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Can you please give me a sample metaphor for cycling specially if you used to pedal in an uphill and its a bit tiring and your sweat are flowing.

Also, when you used to ride in downhill wherein the wind is blowing into your face and your speed is so fast..

I'm composing a speech project with a requirements of using metaphors.

Edit: I want to have a metaphor for an uphill ride and a downhill ride experience.

Thank you

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Can you clarify a bit more? A metaphor is a comparison. Are you comparing cycling to X, or X to cycling? – Lauren Ipsum Mar 14 '11 at 12:26
Thanks - this is a much clearer question :) Metaphors are generally used to convey a certain emotion or resonance - any idea what it is you'd like to get across with your metaphor for cycling? Or, what is it you'll be trying to say about cycling - e.g. that it's a huge thrill, or that it's hard work, or an overview of cycling as a professional sport...? – Standback Mar 14 '11 at 12:36
as a policy on this site we usually try not to give you the exact answer to your question if it's homework, but we will help you in the right direction. – justkt Mar 14 '11 at 13:09
@justkt its not a homework and I'm not studying anymore – xscape Mar 15 '11 at 6:57
Sorry for leaping to conclusions. It's simply that a project with a requirement of using metaphors is, well, an assignment. It might not be a homework assignment, but it seems pretty clear that your question is "I was assigned to do X, how do I do X." I think it's appropriate to treat that in the same way as a homework assignment, even if the assignment wasn't from school. – Standback Mar 15 '11 at 9:29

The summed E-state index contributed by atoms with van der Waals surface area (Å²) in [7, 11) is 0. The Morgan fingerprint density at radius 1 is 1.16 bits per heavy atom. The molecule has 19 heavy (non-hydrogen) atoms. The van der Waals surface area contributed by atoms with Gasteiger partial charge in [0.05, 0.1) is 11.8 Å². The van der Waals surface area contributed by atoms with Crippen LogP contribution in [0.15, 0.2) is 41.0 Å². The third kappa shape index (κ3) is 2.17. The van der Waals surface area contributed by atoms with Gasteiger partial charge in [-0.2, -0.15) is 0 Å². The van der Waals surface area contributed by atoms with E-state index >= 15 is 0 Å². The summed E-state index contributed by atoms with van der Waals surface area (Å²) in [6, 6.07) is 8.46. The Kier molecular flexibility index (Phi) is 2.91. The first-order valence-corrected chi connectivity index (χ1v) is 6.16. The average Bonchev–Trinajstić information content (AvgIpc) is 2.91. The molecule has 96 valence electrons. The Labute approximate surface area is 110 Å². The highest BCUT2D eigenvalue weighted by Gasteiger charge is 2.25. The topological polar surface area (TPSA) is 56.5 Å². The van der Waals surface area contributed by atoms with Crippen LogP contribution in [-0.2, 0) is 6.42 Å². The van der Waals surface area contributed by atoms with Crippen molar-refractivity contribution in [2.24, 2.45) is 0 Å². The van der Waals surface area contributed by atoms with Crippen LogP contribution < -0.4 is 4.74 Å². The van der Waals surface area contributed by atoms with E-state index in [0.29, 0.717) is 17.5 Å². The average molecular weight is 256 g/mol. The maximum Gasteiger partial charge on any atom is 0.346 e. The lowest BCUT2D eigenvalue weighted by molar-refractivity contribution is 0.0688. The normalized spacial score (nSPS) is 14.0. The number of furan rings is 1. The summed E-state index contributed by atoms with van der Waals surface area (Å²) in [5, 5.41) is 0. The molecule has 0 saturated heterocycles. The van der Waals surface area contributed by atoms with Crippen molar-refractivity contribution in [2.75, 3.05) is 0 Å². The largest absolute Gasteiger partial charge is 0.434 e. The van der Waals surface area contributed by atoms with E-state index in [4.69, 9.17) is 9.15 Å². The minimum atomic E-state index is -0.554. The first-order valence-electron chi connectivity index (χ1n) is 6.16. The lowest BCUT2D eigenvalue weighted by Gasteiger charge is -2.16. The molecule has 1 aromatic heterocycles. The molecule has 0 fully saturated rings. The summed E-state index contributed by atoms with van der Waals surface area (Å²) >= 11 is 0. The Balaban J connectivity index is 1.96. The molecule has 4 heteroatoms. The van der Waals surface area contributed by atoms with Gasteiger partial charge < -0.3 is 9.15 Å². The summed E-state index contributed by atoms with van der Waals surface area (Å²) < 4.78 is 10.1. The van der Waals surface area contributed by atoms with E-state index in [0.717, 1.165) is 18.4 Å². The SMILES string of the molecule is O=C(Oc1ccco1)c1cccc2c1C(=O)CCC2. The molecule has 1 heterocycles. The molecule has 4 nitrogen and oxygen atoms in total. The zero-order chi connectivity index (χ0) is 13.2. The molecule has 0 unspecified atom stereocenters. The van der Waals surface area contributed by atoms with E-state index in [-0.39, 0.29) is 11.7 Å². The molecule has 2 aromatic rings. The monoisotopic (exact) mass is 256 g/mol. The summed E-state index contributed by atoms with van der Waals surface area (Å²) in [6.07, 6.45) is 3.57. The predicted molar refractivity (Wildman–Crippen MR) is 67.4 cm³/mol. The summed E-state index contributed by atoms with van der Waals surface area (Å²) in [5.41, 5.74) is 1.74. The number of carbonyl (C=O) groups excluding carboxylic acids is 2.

A few examples:

  • Pedaling uphill is like swimming against the current; downhill gives you the brief instant of going over the waterfall.
  • Uphill is like a sweaty, physical manifestation of how I felt dragging myself into the office every morning for five years. Down is the horrible moment you realize that being fired is even worse.
  • When you're pedaling uphill, you're eight years old again, lugging around the lawnmower to make five bucks. Then you rush downhill - that's when you've got the five dollars, and you're soaring to the candy store as fast as your little legs can carry you.
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Imagine the situation: You pedal uphill, your muscles are aching, your face is a grimace of pain. There is resistance (called gravity) which does not want that you reach the top of the hill.

Where do you feel resistance in other situations? Where else is a force you have to overbear, to conquer? Use that as metaphor.

Now going downhill: It's easy riding downhill. You feel free. Gravity is on your side (The force is with you). When do you feel like that? Parachuting? Find out and pick your metaphor.

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